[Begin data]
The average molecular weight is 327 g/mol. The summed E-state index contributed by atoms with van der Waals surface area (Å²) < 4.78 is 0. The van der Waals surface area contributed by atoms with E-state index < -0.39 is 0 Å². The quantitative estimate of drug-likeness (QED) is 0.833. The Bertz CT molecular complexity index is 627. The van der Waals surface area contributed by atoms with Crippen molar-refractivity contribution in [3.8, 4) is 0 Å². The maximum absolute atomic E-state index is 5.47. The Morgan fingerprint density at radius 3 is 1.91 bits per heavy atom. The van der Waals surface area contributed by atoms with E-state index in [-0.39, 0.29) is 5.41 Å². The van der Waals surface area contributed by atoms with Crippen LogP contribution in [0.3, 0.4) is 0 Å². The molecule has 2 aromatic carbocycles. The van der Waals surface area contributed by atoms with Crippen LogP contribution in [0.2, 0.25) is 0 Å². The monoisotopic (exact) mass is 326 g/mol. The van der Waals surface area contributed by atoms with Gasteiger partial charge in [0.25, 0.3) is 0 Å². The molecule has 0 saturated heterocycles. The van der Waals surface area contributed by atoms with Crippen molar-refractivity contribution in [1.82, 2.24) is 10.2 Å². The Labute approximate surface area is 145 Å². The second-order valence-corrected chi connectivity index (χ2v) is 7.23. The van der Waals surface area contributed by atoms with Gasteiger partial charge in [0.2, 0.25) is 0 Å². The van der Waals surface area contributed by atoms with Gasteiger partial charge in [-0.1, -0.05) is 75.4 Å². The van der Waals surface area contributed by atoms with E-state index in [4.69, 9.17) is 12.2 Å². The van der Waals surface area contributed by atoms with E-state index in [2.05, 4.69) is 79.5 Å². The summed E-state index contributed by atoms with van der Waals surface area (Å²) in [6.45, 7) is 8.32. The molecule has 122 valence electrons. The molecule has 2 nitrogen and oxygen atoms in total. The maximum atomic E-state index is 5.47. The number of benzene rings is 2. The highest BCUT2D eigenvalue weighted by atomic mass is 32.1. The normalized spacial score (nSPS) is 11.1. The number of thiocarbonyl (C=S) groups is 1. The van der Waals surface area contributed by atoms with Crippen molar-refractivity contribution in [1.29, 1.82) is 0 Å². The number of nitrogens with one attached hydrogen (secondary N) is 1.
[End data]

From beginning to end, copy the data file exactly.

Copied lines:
The average molecular weight is 327 g/mol. The summed E-state index contributed by atoms with van der Waals surface area (Å²) < 4.78 is 0. The van der Waals surface area contributed by atoms with E-state index < -0.39 is 0 Å². The quantitative estimate of drug-likeness (QED) is 0.833. The Bertz CT molecular complexity index is 627. The van der Waals surface area contributed by atoms with Crippen molar-refractivity contribution in [3.8, 4) is 0 Å². The maximum absolute atomic E-state index is 5.47. The Morgan fingerprint density at radius 3 is 1.91 bits per heavy atom. The van der Waals surface area contributed by atoms with E-state index in [-0.39, 0.29) is 5.41 Å². The van der Waals surface area contributed by atoms with Crippen LogP contribution in [0.3, 0.4) is 0 Å². The molecule has 2 aromatic carbocycles. The van der Waals surface area contributed by atoms with Crippen LogP contribution in [0.2, 0.25) is 0 Å². The monoisotopic (exact) mass is 326 g/mol. The van der Waals surface area contributed by atoms with Gasteiger partial charge in [0.25, 0.3) is 0 Å². The molecule has 0 saturated heterocycles. The van der Waals surface area contributed by atoms with Crippen molar-refractivity contribution in [1.82, 2.24) is 10.2 Å². The Labute approximate surface area is 145 Å². The second-order valence-corrected chi connectivity index (χ2v) is 7.23. The van der Waals surface area contributed by atoms with Gasteiger partial charge in [0.2, 0.25) is 0 Å². The van der Waals surface area contributed by atoms with Gasteiger partial charge in [-0.1, -0.05) is 75.4 Å². The van der Waals surface area contributed by atoms with E-state index in [4.69, 9.17) is 12.2 Å². The van der Waals surface area contributed by atoms with E-state index in [2.05, 4.69) is 79.5 Å². The summed E-state index contributed by atoms with van der Waals surface area (Å²) in [6.45, 7) is 8.32. The molecule has 122 valence electrons. The molecule has 2 nitrogen and oxygen atoms in total. The maximum atomic E-state index is 5.47. The number of benzene rings is 2. The highest BCUT2D eigenvalue weighted by atomic mass is 32.1. The normalized spacial score (nSPS) is 11.1. The number of thiocarbonyl (C=S) groups is 1. The van der Waals surface area contributed by atoms with Crippen molar-refractivity contribution in [1.29, 1.82) is 0 Å². The number of nitrogens with one attached hydrogen (secondary N) is 1.